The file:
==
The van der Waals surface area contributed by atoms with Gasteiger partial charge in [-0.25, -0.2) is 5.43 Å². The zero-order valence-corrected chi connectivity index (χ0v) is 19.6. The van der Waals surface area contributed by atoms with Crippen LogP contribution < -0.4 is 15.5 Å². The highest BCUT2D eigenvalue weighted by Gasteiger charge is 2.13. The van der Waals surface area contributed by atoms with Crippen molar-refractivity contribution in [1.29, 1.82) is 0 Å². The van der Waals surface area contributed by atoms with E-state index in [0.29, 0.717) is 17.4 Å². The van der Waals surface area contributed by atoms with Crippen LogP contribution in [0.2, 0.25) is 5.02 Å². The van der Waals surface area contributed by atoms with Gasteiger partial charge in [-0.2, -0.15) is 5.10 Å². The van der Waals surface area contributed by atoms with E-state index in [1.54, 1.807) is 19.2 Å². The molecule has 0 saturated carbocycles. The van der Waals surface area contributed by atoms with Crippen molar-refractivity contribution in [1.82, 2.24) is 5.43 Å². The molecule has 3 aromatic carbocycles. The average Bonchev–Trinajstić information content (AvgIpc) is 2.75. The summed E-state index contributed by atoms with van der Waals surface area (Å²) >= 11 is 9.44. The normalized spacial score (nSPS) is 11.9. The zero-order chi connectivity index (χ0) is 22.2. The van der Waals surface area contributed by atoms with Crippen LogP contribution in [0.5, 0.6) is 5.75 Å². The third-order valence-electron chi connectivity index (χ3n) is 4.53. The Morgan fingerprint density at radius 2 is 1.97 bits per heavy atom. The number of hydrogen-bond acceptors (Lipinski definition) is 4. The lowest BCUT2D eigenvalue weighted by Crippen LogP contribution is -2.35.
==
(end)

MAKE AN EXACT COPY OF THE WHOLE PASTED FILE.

The van der Waals surface area contributed by atoms with Gasteiger partial charge in [-0.25, -0.2) is 5.43 Å². The zero-order valence-corrected chi connectivity index (χ0v) is 19.6. The van der Waals surface area contributed by atoms with Crippen LogP contribution < -0.4 is 15.5 Å². The highest BCUT2D eigenvalue weighted by Gasteiger charge is 2.13. The van der Waals surface area contributed by atoms with Crippen molar-refractivity contribution in [1.29, 1.82) is 0 Å². The van der Waals surface area contributed by atoms with E-state index in [0.29, 0.717) is 17.4 Å². The van der Waals surface area contributed by atoms with Crippen LogP contribution in [0.2, 0.25) is 5.02 Å². The van der Waals surface area contributed by atoms with Gasteiger partial charge in [-0.2, -0.15) is 5.10 Å². The van der Waals surface area contributed by atoms with E-state index in [1.54, 1.807) is 19.2 Å². The molecule has 0 saturated carbocycles. The van der Waals surface area contributed by atoms with Crippen molar-refractivity contribution in [1.82, 2.24) is 5.43 Å². The molecule has 3 aromatic carbocycles. The average Bonchev–Trinajstić information content (AvgIpc) is 2.75. The summed E-state index contributed by atoms with van der Waals surface area (Å²) >= 11 is 9.44. The normalized spacial score (nSPS) is 11.9. The zero-order chi connectivity index (χ0) is 22.2. The van der Waals surface area contributed by atoms with Crippen LogP contribution in [0.5, 0.6) is 5.75 Å². The third-order valence-electron chi connectivity index (χ3n) is 4.53. The Morgan fingerprint density at radius 2 is 1.97 bits per heavy atom. The number of hydrogen-bond acceptors (Lipinski definition) is 4. The lowest BCUT2D eigenvalue weighted by Crippen LogP contribution is -2.35.